Coronavirus pandemic
Get more with myNEWS
A personalised news feed of stories that matter to you
Learn more
Indonesians queue up to receive a Covid-19 vaccine dose. After the government imposed vaccination requirements to enter many venues, there was a spike in the number of fake inoculation certificates, causing concerns about the credibility of the programme. Photo: Reuters

Hong Kong’s Indonesian workers fear data security, fake vaccination record scandals will fuel distrust at the border

  • The e-HAC app exposed the data of 1.3 million users, while President Joko Widodo’s jab record was also leaked, amid calls for better data protection laws
  • As forged jab certificates spread, workers hoping to enter Hong Kong, South Korea and Japan are concerned about distrust in the vaccination programme
Concerns are growing among Indonesian migrant workers that their Covid-19 vaccine certificates will not be accepted by some destinations due to a lack of trust in the country’s immunisation programme.

With Hong Kong, South Korea and Japan now allowing entry to domestic helpers vaccinated in Indonesia, recent scandals over data security and forged vaccine certificates in the Southeast Asian nation could potentially hamper the placement of migrant workers already suffering from months of pandemic-induced border closures.

“[The proliferation] of fake vaccine certificates in Indonesia would cause distrust towards Indonesian migrant workers’ [proof of vaccination]. This is [our] concern,” said Eni Lestari, spokeswoman for the Asian Migrants Coordinating Body in Hong Kong.

“Even without the [cases of] fake vaccine certificates, the Hong Kong government does not really trust the vaccination records issued in the Philippines and Indonesia,” she said.

The distrust in Indonesia’s vaccination programme is not only an issue for those seeking to work abroad, but has also created a headache for the government.

It recently emerged that e-HAC, the country’s now-defunct test-and-trace mobile app for travellers, exposed the data of 1.3 million users because it lacked proper data privacy protocols.

Not even President Joko Widodo was spared. His vaccine certificate was leaked online last week, displaying his citizenship registration number, or NIK, his date of birth and his immunisation dates.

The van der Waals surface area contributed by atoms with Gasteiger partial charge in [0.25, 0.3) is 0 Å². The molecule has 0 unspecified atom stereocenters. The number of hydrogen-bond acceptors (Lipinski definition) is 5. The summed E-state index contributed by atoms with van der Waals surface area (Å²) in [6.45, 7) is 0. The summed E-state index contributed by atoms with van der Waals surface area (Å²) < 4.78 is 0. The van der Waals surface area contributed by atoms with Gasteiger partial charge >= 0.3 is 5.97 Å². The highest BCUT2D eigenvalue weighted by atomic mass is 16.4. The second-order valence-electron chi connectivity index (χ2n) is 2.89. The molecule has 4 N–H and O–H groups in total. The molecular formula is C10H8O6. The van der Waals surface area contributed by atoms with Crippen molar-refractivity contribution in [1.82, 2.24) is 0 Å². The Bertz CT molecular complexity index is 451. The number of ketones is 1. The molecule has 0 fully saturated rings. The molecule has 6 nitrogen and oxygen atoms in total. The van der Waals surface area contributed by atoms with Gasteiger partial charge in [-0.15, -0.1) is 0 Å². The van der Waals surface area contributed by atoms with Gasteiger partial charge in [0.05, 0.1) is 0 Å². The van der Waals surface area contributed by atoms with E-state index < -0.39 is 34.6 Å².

Coronavirus: Widodo’s jab record leaked

To add to the credibility concerns, there have been repeated forgeries of vaccination certificates. Last week, Jakarta police arrested four suspects for such forgeries, two of whom had created 93 fake vaccination documents through Indonesia’s national Covid-19 tracking app called PeduliLindungi. One of the perpetrators was a civil servant who had access to input data. The app needs to be shown before travelling or entering shopping malls or government buildings.

Fake vaccine certificates have also been found in Central Java, Southeast Sulawesi and Bali.

Jabs rule change allows Hongkongers in Philippines, Indonesia to return

Trubus Rahadiansyah, a public policy expert with Trisakti University in Jakarta, said the proliferation of fake vaccine certificates was the result of a hastily-made government policy requiring people to show proof of inoculation to go about their daily activities.

“This policy is forced as the immunisation programme in Indonesia is not equal between regions,” he said. “The requirement to use vaccination proof for any kind of need spurs an opportunity to score [cash] for some individuals.”

Trubus warned that the forgeries could foster widespread distrust of the country’s immunisation programme. “The international community might ask, ‘is it true that 65 million Indonesians have been vaccinated?’”

It is also hard to verify the vaccination data as this has been “monopolised by the government”, he said.

Health care workers inject Indonesians with doses of a coronavirus vaccine during a vaccination drive in Depok. Photo: EPA-EFE

Weak data protection